7. Michelle
    7 December at 18:15

    This is sad to see especially in this cold weather. Then again, nobody should have to clean up used syringes, human faeces and blood. It’s not safe. I can’t blame businesses for trying to deter drug users from the area.

  8. Caroline
    7 December at 19:36

    Agree with Aine above just as likely to be mess from people on their way home to their nice warm beds after a heavy night in temple bar than the actions of a homeless person. More beds needed but in the meantime shame that business are installing these type of features that makes the plight of our rough sleepers even more difficult and distressing.

  9. Kevin
    7 December at 21:07

    Its not an anti-homeless sprinkler as your biased headline suggests. It is as much an anti-drunk sprinkler, but then that wouldn’t have got your the clicks.

    Disappointed to see this type of headline on this site.

  10. Gary
    7 December at 22:17

    Fair play to them. If you read their full Facebook comments I don’t think anyone could argue with them

  11. Jo
    7 December at 23:39

    THAT TITLE IS A JOKE!!

    Extremely unfair article, Dublin Ink are currently experiencing horrible online backlash from this. Their sprinklers aren’t “anti-homeless”, they are to stop drug abusers using their sheltered doorway. Cowman’s lane is a very unsafe area all round, ask any other business (including the Cafe across fro Dublin Ink who have defended the business).

    I urge the writer, Laoise, and other readers to also click this link to read the other side. Small businesses with no support from the Government have every right to protect themselves, their employees (currently eleven working there) and their clients.

    https://www.facebook.com/dublininktattoo/posts/10154709261391668?hc_location=ufi

  12. Laura
    8 December at 01:24

    Its not the business fault that there trying to protect there business if I had one I wouldn’t want that at the step but I also wouldn’t like to see someone sleeping rough the problem isn’t with the homeless or the business owner the problem is the government we need to start looking after the people we have in Ireland and stop letting other people in I know I’m going to get racist comments but I’m not people are coming over to Ireland getting clothing rent and other grants instead of given people from other backgrounds the chance of a better life in Ireland start given Irish people a better life help them get back on there feet. I’m not saying don’t let the other nationalitys in let them in if they can contribute to Ireland a bit like Australia we need to start looking after the people that we have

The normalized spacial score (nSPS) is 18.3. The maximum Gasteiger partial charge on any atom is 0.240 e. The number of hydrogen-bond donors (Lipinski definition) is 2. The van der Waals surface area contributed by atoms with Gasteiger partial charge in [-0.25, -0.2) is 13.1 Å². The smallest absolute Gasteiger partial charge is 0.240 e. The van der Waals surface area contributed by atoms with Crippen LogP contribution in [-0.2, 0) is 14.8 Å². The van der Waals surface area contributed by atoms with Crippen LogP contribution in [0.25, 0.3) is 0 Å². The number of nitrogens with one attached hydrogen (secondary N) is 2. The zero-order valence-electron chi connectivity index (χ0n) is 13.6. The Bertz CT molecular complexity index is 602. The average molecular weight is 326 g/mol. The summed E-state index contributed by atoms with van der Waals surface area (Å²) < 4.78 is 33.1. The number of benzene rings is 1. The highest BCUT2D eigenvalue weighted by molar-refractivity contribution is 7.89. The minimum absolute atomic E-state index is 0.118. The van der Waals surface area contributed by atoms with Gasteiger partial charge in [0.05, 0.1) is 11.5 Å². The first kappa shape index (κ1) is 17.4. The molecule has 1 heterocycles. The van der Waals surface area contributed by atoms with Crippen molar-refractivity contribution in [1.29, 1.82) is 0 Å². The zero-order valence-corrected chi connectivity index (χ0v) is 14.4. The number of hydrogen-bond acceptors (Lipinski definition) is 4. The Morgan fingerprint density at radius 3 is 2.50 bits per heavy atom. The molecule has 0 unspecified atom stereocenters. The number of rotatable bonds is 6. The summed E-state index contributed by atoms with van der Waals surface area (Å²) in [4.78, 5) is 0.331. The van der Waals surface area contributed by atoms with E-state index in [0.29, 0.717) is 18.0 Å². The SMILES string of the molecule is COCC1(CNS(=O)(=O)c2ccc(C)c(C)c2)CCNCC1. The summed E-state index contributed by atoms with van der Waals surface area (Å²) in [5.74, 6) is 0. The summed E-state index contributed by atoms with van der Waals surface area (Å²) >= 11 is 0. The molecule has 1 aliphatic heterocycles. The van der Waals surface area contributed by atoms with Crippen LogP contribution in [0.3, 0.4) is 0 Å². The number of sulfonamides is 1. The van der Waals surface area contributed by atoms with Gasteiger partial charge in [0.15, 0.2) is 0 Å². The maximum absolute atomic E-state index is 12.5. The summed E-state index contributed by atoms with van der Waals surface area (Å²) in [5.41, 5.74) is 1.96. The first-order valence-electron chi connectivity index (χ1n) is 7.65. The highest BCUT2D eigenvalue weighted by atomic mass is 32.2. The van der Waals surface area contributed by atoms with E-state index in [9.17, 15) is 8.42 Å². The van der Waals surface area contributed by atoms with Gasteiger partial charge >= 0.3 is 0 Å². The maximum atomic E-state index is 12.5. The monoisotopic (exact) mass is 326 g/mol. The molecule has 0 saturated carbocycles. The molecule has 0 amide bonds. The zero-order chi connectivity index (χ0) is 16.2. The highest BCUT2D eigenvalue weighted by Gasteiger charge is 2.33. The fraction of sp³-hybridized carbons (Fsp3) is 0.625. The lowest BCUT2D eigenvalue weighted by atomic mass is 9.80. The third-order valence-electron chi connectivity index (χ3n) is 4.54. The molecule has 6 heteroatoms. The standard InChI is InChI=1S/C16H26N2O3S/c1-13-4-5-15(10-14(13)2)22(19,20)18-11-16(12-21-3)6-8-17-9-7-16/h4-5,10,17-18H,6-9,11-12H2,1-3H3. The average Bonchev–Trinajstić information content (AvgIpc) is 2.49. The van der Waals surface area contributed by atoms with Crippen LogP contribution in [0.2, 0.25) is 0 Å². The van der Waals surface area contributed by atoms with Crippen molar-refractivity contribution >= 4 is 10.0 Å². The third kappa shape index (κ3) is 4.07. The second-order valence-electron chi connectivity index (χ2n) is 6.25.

13. Gavin
    8 December at 07:31

    Totally agree with the business, this isn’t about them. This is the government choosing to ignore the housing problem and pushing the problem some one else. There is absolutely no reason, none at all that people should be homeless. The government could fix this easy, everyone knows this it’s just not a priority and there’s no votes in it.

  14. KT Keane
    8 December at 08:33

    Blaming homeless persons or drug users is simply blaming the victim. Few people choose to be homeless. The lack of affordable housing is the reason for the surge in homelessness. Stop paying Billions to world banks and invest just a small amount in social and affordable housing.

  15. Dermot
    8 December at 09:52

    Very disappointed with such bias-soaked spin to produce a click-bait headline. The fact that, in the article itself, Dublin Ink staff are quoted as saying it’s to deter drug use, doesn’t stop Ms Neylon from persisting with the “Anti-Homeless” angle. I genuinely thought The Dublin Inquirer was a breath of hard-fought fresh air in Dublin/Irish journalism. This is an unfortunate step backwards in that quest.

  16. Patrick M Kilpatrick
    8 December at 12:12

    listen you title of the article is very misleading. secondly this a shop that had staff held hostage by a man with a blood filled seringe. jesus christ do your info before writing a piece like this

  17. dave
    8 December at 12:53

    I’m surprised there are no designers/architects engaging with the Council to experiment with simple shelter systems that could be unlocked at night automatically. At the very least a simple flat ‘plank’ +hinge against a wall could act as a basic roof in many spots at night. And perhaps as with Alan Bennett ‘Lady in the Van’ approach if businesses could keep an eye on just one ‘amenable’ homeless person who resides near them. The problem here is that there seems to be some illusion that homeless will go away. It won’t. Best to engage with it creatively for all concerned.

  18. Trish
    8 December at 14:23

    Being homeless does not give one the right to defecate or leave behind syringes, blood and garbage on someone else’s property. There is a major problem in Dublin and you’re shaming the shop owners. Go after the politicians, who continually turn a blind eye. These people go to work and pay their taxes and you expect them to clean up these type of messes on a daily basis??? Dublin Ink needs to ensure safety and cleanliness at their establishment or they will go out of business. This article is wrong in every matter….Laoise Neylon what are you doing to help these homeless, as you sit in your warm comfortable office while writing this article?